A DRIVER caught reversing down the M6 was among hundreds reported for motoring offences during a crackdown on the motorway.

More than 250 offences were discovered in a week of action by police and Highways England patrolling the M6 in the north west.

This included a man reversing back along a live lane at junction 18 for Northwich because he had overshot the exit.

A wide range of offences were spotted and dealt with, including a banned motorist with no insurance towing a trailer in lane three in Cumbria.

One of the most shocking though was the driver, who had no insurance or licence, found not wearing a seat belt along with a four-year-old child sat on someone’s lap in the car.

Unmarked Operation Tramline HGV ‘supercabs’ cabs, funded by Highways England and used by police forces across the country, played a key role in the multi-agency effort along the longest motorway in the country.

From their elevated viewpoint in the unmarked HGV cabs, police officers were able to spot people driving dangerously.

Failing to wear a seatbelt was the most common offence with 40 people seen risking their lives without the safety protection, while 22 drivers were caught using their mobile phone illegally, with one playing online poker and another FaceTiming his partner.

Police forces from Cheshire, Cumbria, Lancashire and Merseyside made use of the HGV cabs, supported by additional patrols and vehicle stops by such partners as the DVSA and the North West Commercial Vehicle Unit.

The cabs stopped 207 vehicles, with action ranging from words of advice or fixed penalty notices to traffic offences being reported and even eight arrests.

The North West Commercial Vehicle Unit also stopped 85 HGV and LGVs. Of these, 45 offences were discovered such as unsafe tyres and breaches over the drivers’ hours and load weight.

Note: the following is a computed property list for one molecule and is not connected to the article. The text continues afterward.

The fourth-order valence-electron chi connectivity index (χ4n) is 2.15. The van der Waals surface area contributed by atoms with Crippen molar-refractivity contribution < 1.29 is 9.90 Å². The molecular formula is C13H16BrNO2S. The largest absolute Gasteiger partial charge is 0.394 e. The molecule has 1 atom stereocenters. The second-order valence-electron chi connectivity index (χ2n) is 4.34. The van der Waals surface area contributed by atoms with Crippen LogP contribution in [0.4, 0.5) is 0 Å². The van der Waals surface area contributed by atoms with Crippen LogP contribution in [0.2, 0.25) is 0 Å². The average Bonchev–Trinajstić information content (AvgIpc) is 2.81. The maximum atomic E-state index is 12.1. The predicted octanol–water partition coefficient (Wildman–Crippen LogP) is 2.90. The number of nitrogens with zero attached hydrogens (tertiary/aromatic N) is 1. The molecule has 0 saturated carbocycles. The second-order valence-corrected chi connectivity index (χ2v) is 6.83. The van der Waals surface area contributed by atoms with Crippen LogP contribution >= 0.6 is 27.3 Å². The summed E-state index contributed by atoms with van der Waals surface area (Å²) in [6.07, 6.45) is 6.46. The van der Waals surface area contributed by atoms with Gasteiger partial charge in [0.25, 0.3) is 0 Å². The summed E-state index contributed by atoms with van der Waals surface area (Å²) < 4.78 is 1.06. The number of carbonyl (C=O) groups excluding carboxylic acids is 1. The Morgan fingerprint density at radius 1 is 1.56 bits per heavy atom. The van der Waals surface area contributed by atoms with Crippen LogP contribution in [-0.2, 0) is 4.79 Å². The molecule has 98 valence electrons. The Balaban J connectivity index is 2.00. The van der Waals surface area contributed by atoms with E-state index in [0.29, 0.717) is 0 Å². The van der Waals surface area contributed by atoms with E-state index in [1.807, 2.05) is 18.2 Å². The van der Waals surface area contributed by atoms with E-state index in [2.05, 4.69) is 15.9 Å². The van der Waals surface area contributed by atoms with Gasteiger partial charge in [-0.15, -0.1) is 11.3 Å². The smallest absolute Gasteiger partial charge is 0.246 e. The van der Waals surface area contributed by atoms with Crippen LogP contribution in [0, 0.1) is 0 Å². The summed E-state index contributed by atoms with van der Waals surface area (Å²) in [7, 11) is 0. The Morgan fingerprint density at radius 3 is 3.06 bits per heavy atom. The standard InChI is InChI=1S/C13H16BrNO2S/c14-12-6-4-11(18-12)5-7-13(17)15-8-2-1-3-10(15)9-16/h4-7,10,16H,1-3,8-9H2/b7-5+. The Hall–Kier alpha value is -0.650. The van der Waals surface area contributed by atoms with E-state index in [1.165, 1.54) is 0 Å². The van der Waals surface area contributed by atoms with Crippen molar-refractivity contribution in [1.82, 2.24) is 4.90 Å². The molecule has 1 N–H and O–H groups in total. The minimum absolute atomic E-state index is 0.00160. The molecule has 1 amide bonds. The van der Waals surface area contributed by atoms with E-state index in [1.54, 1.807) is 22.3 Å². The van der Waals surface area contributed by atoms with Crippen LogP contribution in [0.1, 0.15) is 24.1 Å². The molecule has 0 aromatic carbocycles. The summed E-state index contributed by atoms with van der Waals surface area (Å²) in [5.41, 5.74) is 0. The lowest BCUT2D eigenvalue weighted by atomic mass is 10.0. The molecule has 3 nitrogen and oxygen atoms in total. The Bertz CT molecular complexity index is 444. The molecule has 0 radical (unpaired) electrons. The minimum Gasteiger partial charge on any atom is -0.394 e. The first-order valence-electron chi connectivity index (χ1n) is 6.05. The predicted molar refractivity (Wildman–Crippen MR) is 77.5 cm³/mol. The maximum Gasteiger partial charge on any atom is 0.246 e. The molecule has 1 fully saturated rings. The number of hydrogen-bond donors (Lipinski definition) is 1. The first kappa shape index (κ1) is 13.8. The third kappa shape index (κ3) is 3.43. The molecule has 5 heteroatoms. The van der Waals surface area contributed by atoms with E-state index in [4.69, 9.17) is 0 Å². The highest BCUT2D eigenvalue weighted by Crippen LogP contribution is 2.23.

Highways England deals with around 180 reported incidents on the whole of the M6 every day including a large number of traffic collisions – 4,222 were reported on the M6 in 2019. But the week of action, which ran under the banner of Operation Vertabrae, saw a reduction in the number of incidents and traffic collisions.

Highways England head of road safety Jeremy Phillips said: “Our aim through this week of action was to make not only the M6 but all of our roads safer by raising awareness and encouraging motorists to consider their driving behaviour.

“The HGV cabs helped the police to identify hundreds of dangerous drivers who could have caused collisions and harm if they hadn’t been pulled over. Our safety advice given at the motorway services and through the campaign also helped to make the M6 safer.

“We are confident that, working together with our road safety partners, this campaign has helped spread our safety messages to drivers but also raised awareness that those who engage in high risk behaviours can expect to be spotted and, if an offence has been committed, action will be taken by our enforcement partners.”

The number of incidents reduced during the campaign from 1,301 the week before to 1,287 while the number of traffic collisions fell 17 per cent from 71 to 59.